Editor's Note: Scripps Howard Foundation Wire reporters examined overall campaign contributions in this election cycle and looked at contributions by three industry groups: casinos,health care and banking. Their reporting was based on Federal Election Commission data analyzed by the Center for Responsive Politics. This is the second of four stories.
WASHINGTON – The casino industry spent less money on political campaigns this year than during the last midterm election,but it showed much greater support for Democrats.
Through Monday,the gaming industry contributed $9.72 million to political campaigns. That’s $2.37 million less than the 2006 midterm elections.
During the 2009-2010 election cycle,the industry gave more than twice as much to Democrats as to Republicans. In 2006,the industry gave 7 percent more money to Democrats than Republicans.
In 2006,two of the top five casino donors were affiliated with Native American tribes. Four out of the top five contributors donated most of their money to Republicans. Overall contributions in 2006 were $11.84 million.
This election cycle,four of the top five contributors are American Indian-owned casinos,and all but one gave primarily to Democrats.
While most casinos are regulated by states,American Indian gaming is regulated at the federal level,according to the National Indian Gaming Commission.
David Damore,an associate professor in the Department of Political Science at the University of Nevada-Las Vegas,said the casino industry gives more to Democrats because,although Republicans are friendlier to businesses,the party is usually socially conservative and opposes expanding the industry.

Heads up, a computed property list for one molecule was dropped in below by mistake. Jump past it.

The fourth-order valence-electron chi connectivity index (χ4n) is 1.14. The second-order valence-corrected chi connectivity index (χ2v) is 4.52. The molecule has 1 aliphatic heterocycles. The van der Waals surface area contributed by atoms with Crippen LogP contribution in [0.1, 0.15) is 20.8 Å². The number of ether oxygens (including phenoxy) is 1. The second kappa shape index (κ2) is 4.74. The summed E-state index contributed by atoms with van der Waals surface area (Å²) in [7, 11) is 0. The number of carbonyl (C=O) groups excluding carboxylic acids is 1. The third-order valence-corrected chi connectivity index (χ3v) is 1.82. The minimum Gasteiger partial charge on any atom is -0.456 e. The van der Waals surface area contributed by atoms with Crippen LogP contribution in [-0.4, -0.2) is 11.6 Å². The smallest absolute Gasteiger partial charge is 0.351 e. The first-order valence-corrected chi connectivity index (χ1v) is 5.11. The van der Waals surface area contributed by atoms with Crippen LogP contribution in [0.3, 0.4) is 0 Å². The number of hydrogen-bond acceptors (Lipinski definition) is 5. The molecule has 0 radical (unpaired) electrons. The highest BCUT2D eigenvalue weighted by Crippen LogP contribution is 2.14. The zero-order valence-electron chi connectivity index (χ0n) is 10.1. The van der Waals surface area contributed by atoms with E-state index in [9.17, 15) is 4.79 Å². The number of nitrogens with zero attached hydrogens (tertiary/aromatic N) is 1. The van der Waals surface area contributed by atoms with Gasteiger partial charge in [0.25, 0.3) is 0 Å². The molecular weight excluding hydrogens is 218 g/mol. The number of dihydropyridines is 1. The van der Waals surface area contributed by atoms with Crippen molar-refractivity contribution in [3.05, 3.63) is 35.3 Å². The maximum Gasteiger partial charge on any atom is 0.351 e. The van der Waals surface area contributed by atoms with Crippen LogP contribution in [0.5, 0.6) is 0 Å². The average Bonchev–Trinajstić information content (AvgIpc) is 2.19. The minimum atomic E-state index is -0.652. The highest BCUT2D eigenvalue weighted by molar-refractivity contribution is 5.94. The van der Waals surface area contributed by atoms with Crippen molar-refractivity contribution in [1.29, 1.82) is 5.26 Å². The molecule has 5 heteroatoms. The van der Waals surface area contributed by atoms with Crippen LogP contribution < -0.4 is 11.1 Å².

Damore said the poor economy hasn’t stopped casinos from giving campaign money.
“They are always going to donate,” he said. “But they have to be more strategic this time around.”
The casino industry is weighing issues such as legalizing online poker and increasing gaming on American Indian reservations.
Jerry Paresa,chief administrative officer of the San Manuel Band of Mission Indians,of California,said casinos owned by American Indian tribes decide to contribute money to campaigns based on issues affecting the entire tribe.
His tribe was the second-largest casino-industry contributor to political campaigns. The largest contributor is the Chickasaw Nation,the only tribe that gave mostly to Republicans. The third is the Morongo Band of Mission Indians,followed by Harrah’s Entertainment. Pechanga Band of Mission Indians is the fifth-largest contributor.
Paresa said San Manuel Band of Mission Indians donated heavily to congressional campaigns. During the health-care reform debate,the tribe donated to members of Congress who favored reform because it was an important issue for the tribe.
Paresa said his tribe donates to parties that support funding for tribes because those communities are underfunded.
“We always sort of got the bread crumbs of federal funding,” he said.
This year the tribe has given $442,700,and in 2006 it contributed $260,200 to campaigns,according to the Center for Responsive Politics.
Harrah’s Entertainment was the fourth-largest donor in this election cycle and the only casino company in the top five not affiliated with a tribe, according to the Center for Responsive Politics’ website. Harrah’s donated $400,150. Seventy-five percent of the money went to the Democratic Party and its candidates.
In 2006 Harrah’s gave $535,221,and 51 percent of the money went to fund Republican campaigns.
Harrah’s Entertainment declined to comment.
Holly Wetzel,communications director for the American Gaming Association,said many casinos choose which political campaigns to donate to based on federal issues that affect all businesses.
Casinos might also lobby and fund political campaigns that support issues important to the tourism industry because both industries are closely related.
Sen. Harry Reid,D-Nev.,who is in a tight race with Republican Sharron Angle,received the most of any candidate from casinos this year.
Damore said casinos have invested money and time in Democrats hoping they will resolve key issues for the industry. However,if Republicans gain the majority in the Senate or House,the industry’s support might change.
“They have to start all over again,” he said.